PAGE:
Gold soared to yet another record high yesterday as global stock markets continued to see-saw, spooked by fears that Europe's continuing sovereign debt crisis might be about to spread to France.
Other safe havens saw interest too. The Swiss Franc dropped back from its recent all-time high against the dollar – but only after the Swiss National Bank (SNB) refused to rule out pegging the soaring currency to the euro.
"Any temporary measures toinfluence the exchange rate arepermissible under our mandate as long as these are consistent with long-term price stability," said Thomas Jordan, the SNB vice-president.
The value of the Swiss Franc has rocketed in the past month, against the backdrop of global markets roiled by the US debt ceiling debacle and subsequent credit rating downgrade, continued instability in the eurozone, and a slew of gloomy indicators from across the world warning of slowing economic recovery.
In a week that saw the Swiss Franc hit a record of SFr0.71 against the dollar and SFr1.01 against the euro – gaining more against the dollar on Tuesday than in any single day for 30 years – the SNB has stepped in twice in an effort to pare the gains by expanding liquidity in the market.
Yesterday's comments from Mr Jordan had an even stronger effect, sending the Swiss Franc down by 5 per cent against both the dollar and the euro.
Alongside the soaring Swiss Franc, the other safe haven asset sent stratospheric in recent weeks is gold. The price of the precious metal continued to climb yesterday, breaching the $1,800-per-ounce mark for the first time.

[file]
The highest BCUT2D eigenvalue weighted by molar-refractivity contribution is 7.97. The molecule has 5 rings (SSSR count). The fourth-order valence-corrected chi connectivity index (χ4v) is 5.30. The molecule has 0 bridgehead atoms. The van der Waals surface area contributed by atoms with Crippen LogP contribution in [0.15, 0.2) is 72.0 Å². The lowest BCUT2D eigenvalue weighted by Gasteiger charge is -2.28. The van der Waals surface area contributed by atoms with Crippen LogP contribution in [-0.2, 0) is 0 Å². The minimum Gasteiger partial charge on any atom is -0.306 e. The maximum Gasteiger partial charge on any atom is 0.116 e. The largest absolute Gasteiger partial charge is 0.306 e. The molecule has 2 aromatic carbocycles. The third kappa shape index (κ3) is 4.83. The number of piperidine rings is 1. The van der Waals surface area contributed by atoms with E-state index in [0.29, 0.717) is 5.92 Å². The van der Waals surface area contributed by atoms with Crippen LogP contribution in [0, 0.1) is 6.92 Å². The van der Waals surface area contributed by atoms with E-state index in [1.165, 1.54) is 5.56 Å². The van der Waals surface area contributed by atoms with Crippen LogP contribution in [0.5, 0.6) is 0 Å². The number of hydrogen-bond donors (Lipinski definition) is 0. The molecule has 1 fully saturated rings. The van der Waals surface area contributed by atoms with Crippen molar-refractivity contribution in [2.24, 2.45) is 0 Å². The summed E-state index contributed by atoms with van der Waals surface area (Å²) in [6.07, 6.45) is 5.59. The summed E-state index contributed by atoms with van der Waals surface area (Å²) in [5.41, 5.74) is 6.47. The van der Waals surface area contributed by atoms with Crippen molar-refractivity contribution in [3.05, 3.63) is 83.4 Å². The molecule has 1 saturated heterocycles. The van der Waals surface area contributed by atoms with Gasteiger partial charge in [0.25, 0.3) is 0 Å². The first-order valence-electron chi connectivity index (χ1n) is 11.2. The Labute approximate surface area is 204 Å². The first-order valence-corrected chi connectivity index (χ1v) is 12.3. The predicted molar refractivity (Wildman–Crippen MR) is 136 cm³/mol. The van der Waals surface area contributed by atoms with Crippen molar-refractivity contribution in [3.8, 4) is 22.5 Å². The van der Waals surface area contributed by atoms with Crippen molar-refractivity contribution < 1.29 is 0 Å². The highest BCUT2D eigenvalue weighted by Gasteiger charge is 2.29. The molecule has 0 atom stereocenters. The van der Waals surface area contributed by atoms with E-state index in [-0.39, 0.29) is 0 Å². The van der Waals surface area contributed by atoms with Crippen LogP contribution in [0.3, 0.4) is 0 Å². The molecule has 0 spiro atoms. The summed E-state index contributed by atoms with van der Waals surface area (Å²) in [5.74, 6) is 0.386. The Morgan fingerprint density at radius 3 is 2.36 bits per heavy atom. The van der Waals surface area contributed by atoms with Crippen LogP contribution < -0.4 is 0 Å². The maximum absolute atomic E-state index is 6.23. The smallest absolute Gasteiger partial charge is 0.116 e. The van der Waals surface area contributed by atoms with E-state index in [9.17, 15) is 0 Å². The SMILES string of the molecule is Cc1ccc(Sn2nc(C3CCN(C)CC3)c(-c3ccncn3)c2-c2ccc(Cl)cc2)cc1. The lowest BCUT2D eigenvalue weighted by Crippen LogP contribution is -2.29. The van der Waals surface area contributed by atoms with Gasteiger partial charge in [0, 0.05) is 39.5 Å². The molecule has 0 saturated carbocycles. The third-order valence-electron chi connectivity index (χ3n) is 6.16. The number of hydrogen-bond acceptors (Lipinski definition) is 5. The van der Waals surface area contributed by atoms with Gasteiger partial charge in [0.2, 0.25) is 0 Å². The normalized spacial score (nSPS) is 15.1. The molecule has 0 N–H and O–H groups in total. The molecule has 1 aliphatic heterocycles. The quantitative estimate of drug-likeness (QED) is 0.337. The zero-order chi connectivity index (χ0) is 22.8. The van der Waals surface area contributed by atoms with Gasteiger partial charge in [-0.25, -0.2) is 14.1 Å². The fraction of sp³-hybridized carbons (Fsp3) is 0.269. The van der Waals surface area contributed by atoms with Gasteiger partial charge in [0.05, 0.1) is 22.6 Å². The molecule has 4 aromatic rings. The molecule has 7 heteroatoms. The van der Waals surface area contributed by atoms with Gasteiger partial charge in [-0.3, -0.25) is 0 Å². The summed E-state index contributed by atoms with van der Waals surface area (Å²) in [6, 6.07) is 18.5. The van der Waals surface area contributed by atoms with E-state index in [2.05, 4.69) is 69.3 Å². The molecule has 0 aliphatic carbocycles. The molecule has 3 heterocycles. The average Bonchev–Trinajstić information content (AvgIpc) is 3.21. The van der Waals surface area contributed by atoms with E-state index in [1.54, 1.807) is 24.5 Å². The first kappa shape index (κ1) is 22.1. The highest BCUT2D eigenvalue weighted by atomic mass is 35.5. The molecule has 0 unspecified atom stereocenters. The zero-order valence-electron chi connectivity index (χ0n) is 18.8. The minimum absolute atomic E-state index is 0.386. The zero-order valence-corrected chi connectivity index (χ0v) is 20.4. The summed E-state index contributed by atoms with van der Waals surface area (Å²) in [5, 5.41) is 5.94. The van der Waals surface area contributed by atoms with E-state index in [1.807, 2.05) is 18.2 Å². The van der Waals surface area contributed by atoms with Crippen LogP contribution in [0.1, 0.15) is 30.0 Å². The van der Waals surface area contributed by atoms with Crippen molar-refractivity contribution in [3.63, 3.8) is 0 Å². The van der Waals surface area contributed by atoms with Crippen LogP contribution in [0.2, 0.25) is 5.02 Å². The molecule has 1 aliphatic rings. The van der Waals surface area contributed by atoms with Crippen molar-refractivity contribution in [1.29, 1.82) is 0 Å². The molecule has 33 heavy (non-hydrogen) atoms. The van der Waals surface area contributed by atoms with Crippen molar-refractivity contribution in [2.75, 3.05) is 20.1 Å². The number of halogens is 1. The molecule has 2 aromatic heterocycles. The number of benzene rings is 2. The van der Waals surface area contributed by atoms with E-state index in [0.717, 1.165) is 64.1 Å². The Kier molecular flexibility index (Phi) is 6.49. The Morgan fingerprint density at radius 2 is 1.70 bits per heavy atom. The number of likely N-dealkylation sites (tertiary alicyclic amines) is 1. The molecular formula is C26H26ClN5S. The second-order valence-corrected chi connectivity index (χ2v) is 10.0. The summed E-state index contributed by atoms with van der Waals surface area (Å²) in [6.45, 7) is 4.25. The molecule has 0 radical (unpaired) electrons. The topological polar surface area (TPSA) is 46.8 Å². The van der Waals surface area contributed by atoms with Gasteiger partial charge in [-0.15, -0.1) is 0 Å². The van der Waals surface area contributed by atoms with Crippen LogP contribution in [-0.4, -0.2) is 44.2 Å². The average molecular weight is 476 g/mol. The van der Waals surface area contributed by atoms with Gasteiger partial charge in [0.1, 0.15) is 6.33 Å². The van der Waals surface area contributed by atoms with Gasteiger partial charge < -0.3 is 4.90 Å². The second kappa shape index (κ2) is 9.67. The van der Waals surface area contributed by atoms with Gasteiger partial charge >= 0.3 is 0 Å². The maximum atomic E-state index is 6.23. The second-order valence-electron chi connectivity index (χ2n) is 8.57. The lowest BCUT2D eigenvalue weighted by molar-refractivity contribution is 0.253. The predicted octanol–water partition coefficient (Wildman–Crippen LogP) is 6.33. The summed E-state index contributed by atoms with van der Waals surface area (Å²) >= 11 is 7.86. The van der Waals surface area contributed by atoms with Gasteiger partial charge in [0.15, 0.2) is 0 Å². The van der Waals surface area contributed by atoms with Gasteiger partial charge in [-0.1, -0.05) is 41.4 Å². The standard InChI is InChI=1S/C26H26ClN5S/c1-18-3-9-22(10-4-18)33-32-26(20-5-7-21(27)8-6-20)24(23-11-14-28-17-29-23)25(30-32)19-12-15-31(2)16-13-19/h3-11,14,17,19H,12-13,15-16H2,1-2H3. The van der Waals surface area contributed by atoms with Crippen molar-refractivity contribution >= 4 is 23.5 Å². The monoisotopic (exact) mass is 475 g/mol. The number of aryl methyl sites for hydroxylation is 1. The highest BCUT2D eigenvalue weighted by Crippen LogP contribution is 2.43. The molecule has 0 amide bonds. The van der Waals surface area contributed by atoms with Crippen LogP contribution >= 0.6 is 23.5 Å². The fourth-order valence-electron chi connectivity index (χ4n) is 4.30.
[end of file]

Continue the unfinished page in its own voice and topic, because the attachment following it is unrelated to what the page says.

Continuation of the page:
However, the yellow metal slipped back in afternoon trading as investors cashed in gains and markets were buoyed by US stocks opening higher.
One asset that wasn't in demand was 30-year US government debt. A $16bn auction of new Treasury bonds attracted fewer buyers thanexpected – as a result, the federal government will have to pay an interest rate of 3.75 per cent, more than 10 basis points more than the market had predicted.
While some traders saw theauction as an early test of investor sentiment on long-term Treasuries after the Standard & Poor's downgrade last week, others said the weak demand was the result of yesterday's specific market conditions, where newly-optimistic investors were choosing higher-risk equities over the relative safety of bonds.Reuse content